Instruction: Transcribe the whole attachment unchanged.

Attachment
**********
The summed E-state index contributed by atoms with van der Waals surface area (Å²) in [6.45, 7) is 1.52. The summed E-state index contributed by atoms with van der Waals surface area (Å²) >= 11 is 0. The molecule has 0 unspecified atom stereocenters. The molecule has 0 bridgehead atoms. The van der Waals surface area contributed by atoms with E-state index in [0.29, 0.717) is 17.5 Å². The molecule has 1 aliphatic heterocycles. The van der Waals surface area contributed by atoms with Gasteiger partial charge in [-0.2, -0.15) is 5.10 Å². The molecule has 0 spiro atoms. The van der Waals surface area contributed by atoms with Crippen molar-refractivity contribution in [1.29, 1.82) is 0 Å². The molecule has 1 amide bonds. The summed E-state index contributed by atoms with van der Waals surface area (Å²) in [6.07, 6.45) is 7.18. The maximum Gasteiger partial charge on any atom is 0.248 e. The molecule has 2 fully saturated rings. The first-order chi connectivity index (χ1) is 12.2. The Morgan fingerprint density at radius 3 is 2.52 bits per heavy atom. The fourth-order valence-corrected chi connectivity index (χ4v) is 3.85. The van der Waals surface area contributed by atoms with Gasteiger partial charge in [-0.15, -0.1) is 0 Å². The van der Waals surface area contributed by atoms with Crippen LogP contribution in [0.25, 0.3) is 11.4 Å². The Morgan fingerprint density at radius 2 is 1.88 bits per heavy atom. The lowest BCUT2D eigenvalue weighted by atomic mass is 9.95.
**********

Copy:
The summed E-state index contributed by atoms with van der Waals surface area (Å²) in [6.45, 7) is 1.52. The summed E-state index contributed by atoms with van der Waals surface area (Å²) >= 11 is 0. The molecule has 0 unspecified atom stereocenters. The molecule has 0 bridgehead atoms. The van der Waals surface area contributed by atoms with E-state index in [0.29, 0.717) is 17.5 Å². The molecule has 1 aliphatic heterocycles. The van der Waals surface area contributed by atoms with Gasteiger partial charge in [-0.2, -0.15) is 5.10 Å². The molecule has 0 spiro atoms. The van der Waals surface area contributed by atoms with Crippen molar-refractivity contribution in [1.29, 1.82) is 0 Å². The molecule has 1 amide bonds. The summed E-state index contributed by atoms with van der Waals surface area (Å²) in [6.07, 6.45) is 7.18. The maximum Gasteiger partial charge on any atom is 0.248 e. The molecule has 2 fully saturated rings. The first-order chi connectivity index (χ1) is 12.2. The Morgan fingerprint density at radius 3 is 2.52 bits per heavy atom. The fourth-order valence-corrected chi connectivity index (χ4v) is 3.85. The van der Waals surface area contributed by atoms with Gasteiger partial charge in [-0.15, -0.1) is 0 Å². The van der Waals surface area contributed by atoms with Crippen LogP contribution in [0.25, 0.3) is 11.4 Å². The Morgan fingerprint density at radius 2 is 1.88 bits per heavy atom. The lowest BCUT2D eigenvalue weighted by atomic mass is 9.95.